They announced that the administration has met and surpassed its goal of making safety improvements at 1,000 intersections in 2022.
As of today, DOT had completed safety upgrades at more than 1,200 intersections. Building on this success, Mayor Adams and Commissioner Rodriguez set a new, more ambitious target of 1,400 intersections for safety improvements by the end of this year. This major success follows a series of victories and actions taken by the Adams administration in its first year, including turning on speed cameras 24/7 and investing a historic $900 million to carry out the goals of the NYC Streets Plan. Mayor Adams and Commissioner Rodriguez made the announcement along 8th Avenue in the Midtown Theater District, where a dramatic street redesign this year has increased pedestrian and cycling space, making every intersection along the corridor safer. The administration’s focus on intersection safety reflects a data-driven approach to making the city’s streets safer. Crashes at intersections account for 50 percent of all fatalities and 70 percent of all injuries, as well as 55 percent of pedestrian fatalities and 79 percent of pedestrian injuries. So far this year, New York City has recorded 88 pedestrian fatalities, among the fewest to date in the city’s recorded history.
“Earlier this year, Commissioner Rodriguez and I committed to fixing 1,000 of New York City’s most dangerous intersections,” said Mayor Adams. “Today, I’m proud to say we’re not only meeting out goals, but we’re exceeding them — making more than 1,200 intersections safer for all who use them. Traffic safety is public safety, and no New Yorker should be scared to walk our streets. These upgraded intersections are going to reduce the risk of traffic violence, keeping all New Yorkers on our streets safer.”
“Today, DOT’s tireless work improving the safety of our city intersections is everywhere, not only meeting the target of improving 1,000 intersections, but surpassing it,” said Deputy Mayor for Operations Meera Joshi. “Intersections in our city cannot be a safety gamble. DOT’s work will result in fewer crashes and fatalities for pedestrians and bicyclists, and we will not slow down. There is still much work to do to ensure that all of our streets and intersections are safe havens for all New Yorkers.”
“In January, we made a commitment: We declared intersections ‘sacred spaces’ and pledged to make safety enhancements at 1,000 of them — and today, we can proudly say both that we exceeded that pledge and that we are not done yet,” said DOT Commissioner Rodriguez. “By the end of the year, the great team at DOT will have used its safety treatment toolkit to expand our total commitment. New York City is a model for Vision Zero cities across the country, and these efforts show this administration is committed to deploying our full toolkit to make our streets safer.”
DOT’s approach employs a proven and varied road design toolkit to address intersection safety. From multi-block street re-design projects to daylighted intersections, DOT identified intersections across the city to enhance for pedestrians — the most vulnerable road users — as well as cyclists, drivers, and all other road users. DOT has used the following tools to improve safety at intersections this year.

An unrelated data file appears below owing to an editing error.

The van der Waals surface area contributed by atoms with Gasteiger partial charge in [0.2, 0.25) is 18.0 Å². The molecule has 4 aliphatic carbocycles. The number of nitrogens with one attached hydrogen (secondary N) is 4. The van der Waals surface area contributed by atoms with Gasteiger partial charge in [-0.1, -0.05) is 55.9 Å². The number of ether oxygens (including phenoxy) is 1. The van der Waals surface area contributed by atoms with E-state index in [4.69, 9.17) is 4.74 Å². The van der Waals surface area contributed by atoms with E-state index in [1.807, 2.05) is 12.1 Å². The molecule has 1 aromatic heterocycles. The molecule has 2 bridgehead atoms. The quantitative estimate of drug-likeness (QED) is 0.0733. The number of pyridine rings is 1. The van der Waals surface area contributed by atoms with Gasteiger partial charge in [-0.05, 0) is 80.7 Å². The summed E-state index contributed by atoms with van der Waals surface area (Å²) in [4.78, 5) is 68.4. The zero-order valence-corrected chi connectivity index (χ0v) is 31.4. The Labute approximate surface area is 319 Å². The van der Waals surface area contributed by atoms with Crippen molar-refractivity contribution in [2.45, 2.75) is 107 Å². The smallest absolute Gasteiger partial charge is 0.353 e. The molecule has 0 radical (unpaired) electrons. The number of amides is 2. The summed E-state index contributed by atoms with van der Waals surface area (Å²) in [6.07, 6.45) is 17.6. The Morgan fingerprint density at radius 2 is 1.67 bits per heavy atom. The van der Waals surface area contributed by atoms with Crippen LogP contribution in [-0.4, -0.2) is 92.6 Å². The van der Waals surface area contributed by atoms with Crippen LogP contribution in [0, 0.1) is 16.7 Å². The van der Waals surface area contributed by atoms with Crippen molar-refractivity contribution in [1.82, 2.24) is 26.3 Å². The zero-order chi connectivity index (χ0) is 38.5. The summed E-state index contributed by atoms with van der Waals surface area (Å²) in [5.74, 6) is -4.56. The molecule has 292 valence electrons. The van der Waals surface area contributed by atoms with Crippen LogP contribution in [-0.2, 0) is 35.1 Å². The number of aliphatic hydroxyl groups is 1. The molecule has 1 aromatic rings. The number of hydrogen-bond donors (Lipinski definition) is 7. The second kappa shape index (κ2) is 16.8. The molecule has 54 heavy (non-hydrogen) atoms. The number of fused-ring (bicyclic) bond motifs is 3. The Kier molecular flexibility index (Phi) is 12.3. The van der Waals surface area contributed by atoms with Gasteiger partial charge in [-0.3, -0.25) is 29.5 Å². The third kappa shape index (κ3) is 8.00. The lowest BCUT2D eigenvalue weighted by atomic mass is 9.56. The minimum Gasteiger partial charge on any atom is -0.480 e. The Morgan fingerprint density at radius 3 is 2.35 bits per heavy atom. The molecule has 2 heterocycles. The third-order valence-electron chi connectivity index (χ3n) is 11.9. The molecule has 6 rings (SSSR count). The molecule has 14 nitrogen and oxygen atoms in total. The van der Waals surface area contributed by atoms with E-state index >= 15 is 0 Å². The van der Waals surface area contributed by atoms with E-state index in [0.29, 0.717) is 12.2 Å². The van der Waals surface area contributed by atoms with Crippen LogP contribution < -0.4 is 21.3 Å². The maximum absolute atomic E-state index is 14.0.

Intersection-Focused Street Improvement Projects: DOT, this year, focused its comprehensive street redesigns on Vision Zero priority areas — locations where fatalities and serious injuries have occurred — and Priority Investment Areas as defined in the NYC Streets Plan. DOT has so far made improvements at more than 200 intersections through individual Street Improvement Projects, including the intersection of West 46th Street and Eighth Avenue, the site of today’s event.
Signal Improvements: DOT’s suite of signal improvement tools includes pedestrian head-starts — known as Leading Pedestrian Intervals (LPIs) — as well as new signal installations and left-turn signal treatments. LPIs, which DOT installed more than 500 intersections, are proven to be highly effective — reducing crashes by as much as 60 percent. In addition to these core safety enhancements, DOT has also updated more than 380 intersections with Accessible Pedestrian Signals to bring the full measure of signal safety treatments to people with low vision as part of the city’s larger commitment to accessibility. Intersections that only received Accessible Pedestrian Signals are not counted in the 1,200 intersection tally.
All-Way Stops: This year, DOT has dramatically increased its improvements to intersections without signals, adding new stop signs to calm traffic. With a special focus on intersections near schools, DOT has already added All-Way Stops at more than 350 intersections this year, the highest number ever in a single year.
Bike Corral Daylighting: DOT pledged to daylight 100 intersections with bike corrals in 2022 as part of its bike parking initiative. Bike corrals help provide visibility for everyone on the road and prevent drivers from cutting corners or making quick turns. With 32 completed and many currently being installed in the heart of construction season, DOT remains on track to meet this goal.
Doubling the Turn-Calming Program: DOT committed to doubling turn-calming efforts to force turns at slower speeds through the addition of low-level curbs and other vertical elements. With more than 100 intersections completed so far, DOT is on pace to reach the commitment of 200 intersections.